A few weekends ago, my husband and I had a (rare) free weekend. So, we eagerly hooked our bikes to the back of our car and headed out for a much-anticipated bike ride along the Lehigh Gorge. To get an early start Saturday morning, we drove up on Friday night to his mother’s little getaway cabin in Parryville PA. Dusk had settled when we arrived and we expected a quiet and peaceful welcome. That night, however, the echo of drums, trumpets, and cheering reverberated through the crisp autumn air. Intrigued, we agreed it would be much more fun to be there, wherever there was, than in our remote cabin.
Figuring it was a high school football game, we found the nearest one through Google maps and headed out. Not only did we find the football game, we also learned that it was Homecoming. The sounds of the crowds cheering and the announcer broadcasting wafted through our window as we found parking. The excitement in the air was palpable. Ben explained to me that Homecoming meant alumni came out and participated in cheering and in the band, which accounted for extra fanfare. We found out it was free to enter after half-time, which was only 4 minutes away when we arrived, so we decided to wait it out.
We retreated to a small hill a short distance away, which provided a great vantage point to see the entire stadium. I attended a private Christian school, with no sports teams, so this was the very first high school football game I ever attended. And I was enthralled with it all: the roaring crowds in the stands; the cheer squad chanting, kicking, and waving hot pink pom-poms; the marching band lining up on the field preparing for half-time; the football team running back and forth on the field; the middle-schoolers running around behind the bleachers; families lined up to buy hotdogs at the concession stand. Then, the halftime whistle blew and the teams ran off the field into the locker rooms. The marching band marched onto the field and performed Dirty Deeds Done Dirt Cheap by AC/DC.
After half-time, we entered the stadium and found seats on the bleachers among the passionate, shouting fans of ALL ages. There were grandmothers, grandfathers, mothers fathers, adult children, young children from infant age up through middle-school age. They were bedecked head to toe in their team’s gear. They ranted and called out encouragement as the teams ran up and down the field, blocking and tackling, and scoring touchdowns. There was a section of high-school students, decked out in pink t-shirts (in honor of breast cancer awareness month), equally emphatic in their cheering. The marching band commandeered its own section of the bleachers, trumpeting and pounding the drums with gusto.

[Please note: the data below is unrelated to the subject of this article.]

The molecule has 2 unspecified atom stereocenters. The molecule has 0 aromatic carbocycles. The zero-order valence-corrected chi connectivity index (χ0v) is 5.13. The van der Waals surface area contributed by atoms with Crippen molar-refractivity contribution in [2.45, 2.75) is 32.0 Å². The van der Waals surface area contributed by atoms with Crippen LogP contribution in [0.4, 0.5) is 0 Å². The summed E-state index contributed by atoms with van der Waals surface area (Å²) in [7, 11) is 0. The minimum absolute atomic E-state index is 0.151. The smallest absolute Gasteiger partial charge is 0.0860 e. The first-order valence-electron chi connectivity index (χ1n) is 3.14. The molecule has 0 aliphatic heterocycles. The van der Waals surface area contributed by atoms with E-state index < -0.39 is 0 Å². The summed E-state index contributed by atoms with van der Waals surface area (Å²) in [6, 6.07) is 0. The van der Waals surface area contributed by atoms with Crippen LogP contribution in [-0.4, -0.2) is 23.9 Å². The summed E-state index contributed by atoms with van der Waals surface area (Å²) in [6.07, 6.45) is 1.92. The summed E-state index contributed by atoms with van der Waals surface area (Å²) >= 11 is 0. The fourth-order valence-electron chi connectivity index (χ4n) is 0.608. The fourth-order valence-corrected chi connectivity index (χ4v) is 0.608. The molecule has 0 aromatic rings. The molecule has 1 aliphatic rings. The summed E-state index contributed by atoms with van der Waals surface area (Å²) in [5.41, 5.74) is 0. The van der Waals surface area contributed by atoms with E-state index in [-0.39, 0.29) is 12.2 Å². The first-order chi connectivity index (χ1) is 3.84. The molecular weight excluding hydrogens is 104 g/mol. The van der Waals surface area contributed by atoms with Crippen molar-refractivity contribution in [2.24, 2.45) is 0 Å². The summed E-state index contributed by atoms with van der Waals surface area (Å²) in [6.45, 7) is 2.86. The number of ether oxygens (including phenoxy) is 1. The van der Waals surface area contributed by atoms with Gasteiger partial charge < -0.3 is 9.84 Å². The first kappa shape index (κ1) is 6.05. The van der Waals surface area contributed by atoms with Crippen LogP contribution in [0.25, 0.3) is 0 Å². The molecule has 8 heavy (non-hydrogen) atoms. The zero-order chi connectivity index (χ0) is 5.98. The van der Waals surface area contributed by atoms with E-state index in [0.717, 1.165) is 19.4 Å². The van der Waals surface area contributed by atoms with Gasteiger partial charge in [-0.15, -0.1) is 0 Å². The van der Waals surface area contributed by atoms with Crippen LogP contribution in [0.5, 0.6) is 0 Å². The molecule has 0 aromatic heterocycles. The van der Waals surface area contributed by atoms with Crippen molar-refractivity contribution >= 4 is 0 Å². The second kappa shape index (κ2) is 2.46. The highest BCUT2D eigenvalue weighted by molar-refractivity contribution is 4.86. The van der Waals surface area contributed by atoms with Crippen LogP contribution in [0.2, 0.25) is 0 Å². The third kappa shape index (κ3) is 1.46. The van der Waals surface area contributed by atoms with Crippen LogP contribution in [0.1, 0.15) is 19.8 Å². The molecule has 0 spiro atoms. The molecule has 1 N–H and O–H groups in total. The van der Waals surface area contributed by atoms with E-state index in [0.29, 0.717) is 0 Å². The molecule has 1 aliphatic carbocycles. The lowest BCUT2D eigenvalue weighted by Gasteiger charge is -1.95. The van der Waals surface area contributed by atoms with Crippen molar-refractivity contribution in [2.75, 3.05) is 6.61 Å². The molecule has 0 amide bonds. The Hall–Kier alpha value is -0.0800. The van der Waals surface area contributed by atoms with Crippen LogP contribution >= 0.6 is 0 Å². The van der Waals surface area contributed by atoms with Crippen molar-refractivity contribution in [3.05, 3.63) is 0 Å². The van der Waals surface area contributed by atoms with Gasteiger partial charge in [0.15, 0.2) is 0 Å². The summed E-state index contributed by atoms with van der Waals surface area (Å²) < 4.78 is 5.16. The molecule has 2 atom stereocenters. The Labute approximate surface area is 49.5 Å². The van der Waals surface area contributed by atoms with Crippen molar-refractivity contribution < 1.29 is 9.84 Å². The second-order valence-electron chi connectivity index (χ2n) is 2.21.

The air was crisp and bright and I felt myself smile as my spirit was swept up in the excitement of the festivities. What a great community event, I thought.
Growing up, I attended an insular church that did not socialize with people outside its congregation. For 18 years, I gathered with the same group of people for church picnics, house parties, and potlucks. We laughed, cried, and lived out life together in our small world. I remember how families pulled together to help each other in times of need. Looking back, I realize what a strong community we had.
There came a point in my life, however, when I decided it was not the life for me. It was a difficult, sad choice because it meant leaving behind me the only community I had ever known. For many years, I was somewhat aimless with a deep sadness inside. I had trouble making intimate friendships, perhaps because I was afraid they would be torn from me. It wasn’t until many years later that I realized how much that loss of community affected me. For a long time, there was a big gaping hole that left me grieving and I didn’t even know I was.
At that game, in that moment on the bleachers, I realized how, over time, a sense of community had been restored to me. As I rediscovered who God made me to be, I began opening up to others. I met my husband and his friends became mine as well. I switched to his church a few years ago and began to build relationships there. Part of the healing came from the love and support and mentorship from my new church family. Now, I’ve become a support to others.
That weekend away was about a bike ride, but I’ll remember it more for that random football game. It was a reminder to be grateful for the full life I now live, enriched by my new community.
Photo courtesy of Ezra Jeffrey via Unsplash